I was surprised to discover a new little dropdown option in the Gmail menu bar today, with the Chinese character 拼 on it (for 拼音, pinyin). After playing with it, it became clear that it’s an in-browser input method–a way to type in Chinese characters. Most people install Chinese IMEs at the operating system level (Chinese input is supported by Windows, Mac OS, and Linux now), but now Gmail is offering a way to type pinyin without the OS-level …
A new project called SVG Hanzi (SVG 漢字/SVG 汉子) allows anyone to piece together an image of a character by specifying its structure and component parts. Very cool!
From the site:
SVG Hanzi is a web service that can be used to obtain a picture of any Chinese character in SVG format.
It is only necessary to visit a link that looks like http://svghanzi.appspot.com/[Character Code].
Character Code here should consist of an Ideographic Description Character ⿰, ⿱, ⿲,…
I’m pretty into geeky tech stuff, so I’m excited about Google Glass. On the new promo site, though, I noticed this strange photo:
My first thought was, “where can you buy vegetables in Chinese by the pound?” Must be in Chinatown in the U.S.
I showed this to my wife, and her immediate reaction was, “they wrote the 苗 in 豆苗 wrong.”
If you’re using Google Glass to buy vegetables in Chinese in Chinatown in the U.S., I’d imagine …
Over the weekend I joined the CIEE Conference in Shanghai. It struck me as a mini-ACTFL (but in town!), focused on study abroad. I was part of a panel discussion on “Effective Use of the New Digital Chinese Language Technology,” chaired by David Moser and also joined by Brendan O’Kane.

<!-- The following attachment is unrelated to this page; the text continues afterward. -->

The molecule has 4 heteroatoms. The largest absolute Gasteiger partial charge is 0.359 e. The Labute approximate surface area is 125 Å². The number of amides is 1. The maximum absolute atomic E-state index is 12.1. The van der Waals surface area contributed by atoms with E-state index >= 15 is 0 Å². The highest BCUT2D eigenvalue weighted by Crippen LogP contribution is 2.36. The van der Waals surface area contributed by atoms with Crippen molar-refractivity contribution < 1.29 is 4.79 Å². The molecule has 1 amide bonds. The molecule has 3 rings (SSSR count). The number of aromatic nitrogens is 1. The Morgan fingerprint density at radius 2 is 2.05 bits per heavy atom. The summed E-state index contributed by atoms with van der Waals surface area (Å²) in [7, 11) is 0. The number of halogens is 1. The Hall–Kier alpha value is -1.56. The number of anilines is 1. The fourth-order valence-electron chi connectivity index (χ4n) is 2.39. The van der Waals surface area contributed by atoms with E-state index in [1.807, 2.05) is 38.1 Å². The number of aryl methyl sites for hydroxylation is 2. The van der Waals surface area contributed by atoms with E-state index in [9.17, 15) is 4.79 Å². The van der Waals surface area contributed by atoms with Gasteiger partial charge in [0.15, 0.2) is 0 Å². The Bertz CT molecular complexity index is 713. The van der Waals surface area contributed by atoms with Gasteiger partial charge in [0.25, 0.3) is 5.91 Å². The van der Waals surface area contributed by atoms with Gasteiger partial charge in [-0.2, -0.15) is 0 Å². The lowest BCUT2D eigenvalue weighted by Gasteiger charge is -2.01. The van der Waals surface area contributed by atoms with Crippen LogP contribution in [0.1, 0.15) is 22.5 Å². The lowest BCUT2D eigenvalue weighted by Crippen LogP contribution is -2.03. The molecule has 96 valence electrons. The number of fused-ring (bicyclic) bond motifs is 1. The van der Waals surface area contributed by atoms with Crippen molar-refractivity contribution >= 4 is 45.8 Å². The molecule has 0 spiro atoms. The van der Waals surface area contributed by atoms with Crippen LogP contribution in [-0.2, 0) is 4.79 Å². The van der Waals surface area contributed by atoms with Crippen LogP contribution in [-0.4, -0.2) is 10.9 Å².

To sum up our initial points (and apologies if I get any of these wrong), what we said was:
- David Moser: Chinese used to be a huge pain …
I got a great tip from my friend Will Stevenson yesterday. Apparently iOS6 not only added text-to-speech support for new languages, but also enabled the ability to recognize and read out Chinese, even when the phone is in English language mode, and even when the text is a mix of Chinese and English.
What it is
Here’s an example of “Speak” enabled for a Chinese spam text:
Here’s an example of “Speak” for a note which includes both …
Inevitably, students of Chinese characters will ask, at some point, “why do we have to learn stroke order? What difference does it make?“
It’s a good question. This is the answer:
(The message reads 好无聊. “So bored.”)
This is what Chinese characters start to look like as the strokes flow together. And it’s not just about calligraphy and an appreciation of ancient culture; I discovered the image above through Tencent’s WeChat (the iPhone app).…
What does it mean to take Chinese learning to the third dimension? Well, it means a cool 3D interface for exploring Chinese characters and words, but beyond that, it’s not totally clear. But that’s OK! The way I view this new app, 3D Chinese, is a sort of experiment, a Chinese learning app that was created because it was possible. And I think that’s a good thing. It’s fun, for one (unless you’re a luddite). I’d like to …
Most Chinese learners have a goal of one day being able to read a Chinese newspaper, or a novel in Chinese. And thanks to better and better tools for learning Chinese, it’s getting easier to work towards that goal progressively. However, even learners who have studied for quite a while report that they still struggle with the “wall of characters” mental block. It’s that irrational, overwhelming feeling (perhaps even a slight sense of panic) we sometimes get when confronted with …